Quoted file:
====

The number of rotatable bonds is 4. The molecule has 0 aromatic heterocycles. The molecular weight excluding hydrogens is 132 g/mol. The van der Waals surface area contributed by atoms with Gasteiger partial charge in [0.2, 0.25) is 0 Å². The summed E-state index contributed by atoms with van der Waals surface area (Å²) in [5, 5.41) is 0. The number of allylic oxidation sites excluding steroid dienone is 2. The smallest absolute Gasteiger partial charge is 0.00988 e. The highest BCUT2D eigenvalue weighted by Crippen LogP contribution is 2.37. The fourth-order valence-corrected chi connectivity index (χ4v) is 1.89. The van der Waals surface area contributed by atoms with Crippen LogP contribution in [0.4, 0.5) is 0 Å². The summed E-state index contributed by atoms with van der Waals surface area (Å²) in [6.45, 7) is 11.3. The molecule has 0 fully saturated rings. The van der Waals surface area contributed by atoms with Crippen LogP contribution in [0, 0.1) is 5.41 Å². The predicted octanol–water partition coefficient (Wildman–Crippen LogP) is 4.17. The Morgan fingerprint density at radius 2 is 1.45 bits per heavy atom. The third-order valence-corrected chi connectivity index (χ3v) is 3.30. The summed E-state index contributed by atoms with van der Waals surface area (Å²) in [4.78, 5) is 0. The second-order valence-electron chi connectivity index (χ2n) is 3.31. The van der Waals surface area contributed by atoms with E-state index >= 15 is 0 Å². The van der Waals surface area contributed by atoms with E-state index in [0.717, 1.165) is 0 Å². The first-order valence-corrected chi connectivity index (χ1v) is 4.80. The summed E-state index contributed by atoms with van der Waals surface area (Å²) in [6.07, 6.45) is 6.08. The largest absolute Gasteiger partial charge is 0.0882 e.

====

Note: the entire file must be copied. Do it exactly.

The number of rotatable bonds is 4. The molecule has 0 aromatic heterocycles. The molecular weight excluding hydrogens is 132 g/mol. The van der Waals surface area contributed by atoms with Gasteiger partial charge in [0.2, 0.25) is 0 Å². The summed E-state index contributed by atoms with van der Waals surface area (Å²) in [5, 5.41) is 0. The number of allylic oxidation sites excluding steroid dienone is 2. The smallest absolute Gasteiger partial charge is 0.00988 e. The highest BCUT2D eigenvalue weighted by Crippen LogP contribution is 2.37. The fourth-order valence-corrected chi connectivity index (χ4v) is 1.89. The van der Waals surface area contributed by atoms with Crippen LogP contribution in [0.4, 0.5) is 0 Å². The summed E-state index contributed by atoms with van der Waals surface area (Å²) in [6.45, 7) is 11.3. The molecule has 0 fully saturated rings. The van der Waals surface area contributed by atoms with Crippen LogP contribution in [0, 0.1) is 5.41 Å². The predicted octanol–water partition coefficient (Wildman–Crippen LogP) is 4.17. The Morgan fingerprint density at radius 2 is 1.45 bits per heavy atom. The third-order valence-corrected chi connectivity index (χ3v) is 3.30. The summed E-state index contributed by atoms with van der Waals surface area (Å²) in [4.78, 5) is 0. The second-order valence-electron chi connectivity index (χ2n) is 3.31. The van der Waals surface area contributed by atoms with E-state index >= 15 is 0 Å². The van der Waals surface area contributed by atoms with E-state index in [0.717, 1.165) is 0 Å². The first-order valence-corrected chi connectivity index (χ1v) is 4.80. The summed E-state index contributed by atoms with van der Waals surface area (Å²) in [6.07, 6.45) is 6.08. The largest absolute Gasteiger partial charge is 0.0882 e.